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Watch the launch of the penguins

(c) Paul Nicklen / National Geographic

Preparing to launch from the sea to Antarctic sea ice, an Emperor penguin reaches maximum speed.

You thought "The March of the Penguins" was cool? Check out the launch of the penguins — an aerodynamic phenomenon that helps these flightless birds take flight.

Emperor penguins can't fly just by flapping their wings, but they can propel themselves fast enough through Antarctic waters to turn themselves into winged rockets. They do it by releasing tiny bubbles of air from their feathers: The air acts as a lubricant, reducing drag as they swim up from the depths like tuxedoed torpedoes. In fact, engineers have used air bubbles in similar ways to speed the movement of torpedoes through the water.

Who knew that penguins have been doing the same sort of thing for eons? University College Cork's John Davenport knew: He and his colleagues studied video footage from the BBC's "Blue Planet" TV series to develop a biochemical model for the penguins' torpedo trick. They were amazed to find that the birds' speed was due to the "coat of air bubbles" streaming from their feathers.

National Geographic

The penguin images are from the November edition of National Geographic magazine. The electronic versions of the report include an exclusive video and interactive graphic that show penguins rocketing onto the ice.

Before the penguins dive into the water, they ruffle their plumage to trap air within the feathers' structure. A deep dive compresses the air into a smaller volume. When the penguins go into their launch, the decompressing air is released through pores in the feathers — creating a layer of tiny, lubricating bubbles.

The trick is described for scientists in the Marine Ecology Progress Series, and for the rest of us in November's issue of National Geographic magazine. The heart of the magazine story is Paul Nicklen's pictures, which have just won him top honors in the Environment Wildlife Photographer of the Year competition.

"We wanted to change people's perception of penguins as ungainly animals," said Nicklen, who has followed penguins and other polar species for years, and admits he's always had an obsession with Antarctica. "The biologist in me was trying to learn about the science."

And he did learn more about the biological background for the bubble trick: Penguins are preyed upon by leopard seals, which lie in wait beneath the ice to ambush the birds during their ascent from the depths. "The penguins know they're there, and as they're coming up ... it's like someone turns on a tap, and there are millions of microbubbles pouring over their bodies."

The supercharged speed helps the penguins elude their predators and shoot up to safety on the ice, Nicklen said. The masses of bubbles have another defensive effect: They confuse the seals as they try to swim in for the attack. Nicklen himself found out how that feels. When he got too close to the penguins underwater, they released a bubbly barrage.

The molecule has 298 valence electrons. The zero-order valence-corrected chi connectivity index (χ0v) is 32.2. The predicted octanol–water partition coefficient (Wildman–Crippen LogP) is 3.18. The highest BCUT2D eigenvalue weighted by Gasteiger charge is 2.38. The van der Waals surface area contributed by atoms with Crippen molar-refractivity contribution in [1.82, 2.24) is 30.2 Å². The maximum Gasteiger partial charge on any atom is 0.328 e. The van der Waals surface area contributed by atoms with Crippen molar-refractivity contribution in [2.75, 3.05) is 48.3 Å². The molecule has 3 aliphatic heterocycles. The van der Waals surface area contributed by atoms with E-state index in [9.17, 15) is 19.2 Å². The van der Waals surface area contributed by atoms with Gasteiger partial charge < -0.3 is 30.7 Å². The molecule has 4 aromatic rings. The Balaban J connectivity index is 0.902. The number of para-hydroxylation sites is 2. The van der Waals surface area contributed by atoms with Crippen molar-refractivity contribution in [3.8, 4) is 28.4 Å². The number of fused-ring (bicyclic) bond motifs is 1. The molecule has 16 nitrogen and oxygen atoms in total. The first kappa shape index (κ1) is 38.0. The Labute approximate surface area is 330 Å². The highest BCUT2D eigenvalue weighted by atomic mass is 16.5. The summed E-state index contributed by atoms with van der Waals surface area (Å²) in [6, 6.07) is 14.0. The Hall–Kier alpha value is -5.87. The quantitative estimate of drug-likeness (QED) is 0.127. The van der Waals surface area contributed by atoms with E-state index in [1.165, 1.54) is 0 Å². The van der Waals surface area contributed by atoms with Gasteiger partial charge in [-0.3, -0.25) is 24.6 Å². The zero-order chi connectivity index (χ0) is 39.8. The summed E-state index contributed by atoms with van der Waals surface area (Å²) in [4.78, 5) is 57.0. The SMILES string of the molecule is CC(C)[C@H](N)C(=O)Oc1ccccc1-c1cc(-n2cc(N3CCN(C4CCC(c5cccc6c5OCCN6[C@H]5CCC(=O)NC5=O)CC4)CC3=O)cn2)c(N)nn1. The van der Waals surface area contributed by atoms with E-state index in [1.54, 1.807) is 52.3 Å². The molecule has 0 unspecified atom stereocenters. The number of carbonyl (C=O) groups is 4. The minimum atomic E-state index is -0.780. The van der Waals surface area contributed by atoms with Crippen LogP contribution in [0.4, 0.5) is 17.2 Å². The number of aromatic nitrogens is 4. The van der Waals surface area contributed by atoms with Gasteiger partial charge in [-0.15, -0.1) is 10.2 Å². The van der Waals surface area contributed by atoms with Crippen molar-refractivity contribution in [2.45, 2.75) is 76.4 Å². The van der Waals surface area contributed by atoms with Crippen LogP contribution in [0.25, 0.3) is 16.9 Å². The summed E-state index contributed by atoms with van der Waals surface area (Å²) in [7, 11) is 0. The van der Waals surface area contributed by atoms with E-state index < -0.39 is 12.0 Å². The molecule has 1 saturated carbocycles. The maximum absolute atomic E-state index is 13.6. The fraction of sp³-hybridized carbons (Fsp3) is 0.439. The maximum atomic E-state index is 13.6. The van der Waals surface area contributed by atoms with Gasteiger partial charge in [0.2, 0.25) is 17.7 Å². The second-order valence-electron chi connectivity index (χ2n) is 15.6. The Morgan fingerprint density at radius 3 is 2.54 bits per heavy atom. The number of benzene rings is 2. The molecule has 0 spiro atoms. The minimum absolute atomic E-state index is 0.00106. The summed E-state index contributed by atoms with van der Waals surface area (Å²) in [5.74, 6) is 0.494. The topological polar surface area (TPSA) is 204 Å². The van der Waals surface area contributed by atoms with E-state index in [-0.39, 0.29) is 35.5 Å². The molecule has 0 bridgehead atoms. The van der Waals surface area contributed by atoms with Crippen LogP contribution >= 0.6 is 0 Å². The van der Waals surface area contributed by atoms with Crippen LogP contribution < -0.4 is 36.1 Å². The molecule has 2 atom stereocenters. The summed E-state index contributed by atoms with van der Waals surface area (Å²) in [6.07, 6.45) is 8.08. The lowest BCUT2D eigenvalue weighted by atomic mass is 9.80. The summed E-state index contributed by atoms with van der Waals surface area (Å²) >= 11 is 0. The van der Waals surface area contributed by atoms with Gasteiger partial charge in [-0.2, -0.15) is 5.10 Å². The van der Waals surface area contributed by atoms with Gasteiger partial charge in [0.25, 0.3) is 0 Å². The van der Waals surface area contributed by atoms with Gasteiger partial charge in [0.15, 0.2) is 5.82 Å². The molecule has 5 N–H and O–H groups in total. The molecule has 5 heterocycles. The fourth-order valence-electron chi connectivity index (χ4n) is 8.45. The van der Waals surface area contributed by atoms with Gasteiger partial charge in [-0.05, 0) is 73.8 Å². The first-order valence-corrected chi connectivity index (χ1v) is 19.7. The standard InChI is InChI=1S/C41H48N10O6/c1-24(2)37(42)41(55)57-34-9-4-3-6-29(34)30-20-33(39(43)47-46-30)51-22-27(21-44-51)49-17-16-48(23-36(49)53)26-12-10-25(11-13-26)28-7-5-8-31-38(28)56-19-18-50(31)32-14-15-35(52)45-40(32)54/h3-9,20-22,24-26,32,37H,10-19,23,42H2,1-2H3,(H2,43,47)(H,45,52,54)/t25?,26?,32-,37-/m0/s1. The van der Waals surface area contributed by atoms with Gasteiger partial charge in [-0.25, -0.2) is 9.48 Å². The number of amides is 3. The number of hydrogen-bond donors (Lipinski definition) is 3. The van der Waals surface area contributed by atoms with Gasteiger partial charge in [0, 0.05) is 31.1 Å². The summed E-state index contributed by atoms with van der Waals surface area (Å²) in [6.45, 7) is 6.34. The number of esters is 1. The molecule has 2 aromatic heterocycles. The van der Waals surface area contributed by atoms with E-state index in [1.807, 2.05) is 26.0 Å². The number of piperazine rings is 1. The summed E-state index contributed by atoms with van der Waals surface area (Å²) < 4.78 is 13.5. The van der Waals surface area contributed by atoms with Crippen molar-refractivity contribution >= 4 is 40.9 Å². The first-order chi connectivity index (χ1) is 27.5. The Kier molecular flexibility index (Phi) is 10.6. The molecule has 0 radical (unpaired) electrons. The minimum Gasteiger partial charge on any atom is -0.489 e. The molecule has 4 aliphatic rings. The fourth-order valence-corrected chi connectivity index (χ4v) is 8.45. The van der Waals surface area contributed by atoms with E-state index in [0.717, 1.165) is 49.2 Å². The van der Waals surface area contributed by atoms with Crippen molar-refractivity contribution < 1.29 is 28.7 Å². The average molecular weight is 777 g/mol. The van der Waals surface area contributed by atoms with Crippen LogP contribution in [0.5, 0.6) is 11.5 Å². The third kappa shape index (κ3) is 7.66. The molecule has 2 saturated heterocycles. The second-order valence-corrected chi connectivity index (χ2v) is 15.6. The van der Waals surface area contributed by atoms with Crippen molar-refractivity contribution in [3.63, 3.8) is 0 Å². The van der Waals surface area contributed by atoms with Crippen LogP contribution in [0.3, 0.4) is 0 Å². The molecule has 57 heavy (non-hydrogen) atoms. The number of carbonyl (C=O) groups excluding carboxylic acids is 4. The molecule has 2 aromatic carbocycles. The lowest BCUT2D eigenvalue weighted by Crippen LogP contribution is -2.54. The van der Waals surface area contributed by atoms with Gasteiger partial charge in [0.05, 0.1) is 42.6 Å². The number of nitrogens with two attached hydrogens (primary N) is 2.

"It was like I was floating through space, in a sea of bubbles," he said.

The online version of National Geographic's penguin spread will feature a video and interactive graphic showing in detail how the penguins rocket out of the water and onto the ice. Next week, the photographer will unveil an app called "Paul Nicklen: Pole to Pole," with more images. In the meantime, feast your eyes on these images from National Geographic, plus two bonus videos:

(c) Paul Nicklen / National Geographic

An airborne penguin shows why it has a need for speed: to get out of the water, it may have to clear several feet of ice. A fast exit also helps it elude leopard seals, which often lurk at the ice edge.

(c) Paul Nicklen / National Geographic

Life is safer at the colony, where predators are few and company is close.

(c) Paul Nicklen / National Geographic

The danger of ambush by seals is greatest when entering the water, so penguins may linger near an ice hole for hours, waiting for the first bird to dive.

(c) Paul Nicklen / National Geographic

"These penguins have probably never seen a human in the water," says photographer Paul Nicklen, "but it took them only seconds to realize that I posed no danger. They relaxed and allowed me to share their hole in the sea ice." This photo earned Nicklen the Environment Wildlife Photographer of the Year award.

A video from the BBC shows penguins using a coat of air bubbles to speed their swimming through Antarctic waters.

More about penguins:

Alan Boyle is NBCNews.com's science editor. Connect with the Cosmic Log community by "liking" the log's Facebook page, following @b0yle on Twitter and adding the Cosmic Log page to your Google+ presence. To keep up with Cosmic Log as well as NBCNews.com's other stories about science and space, sign up for the Tech & Science newsletter, delivered via email every weekday. You can also check out "The Case for Pluto," my book about the dwarf planet and the search for new worlds.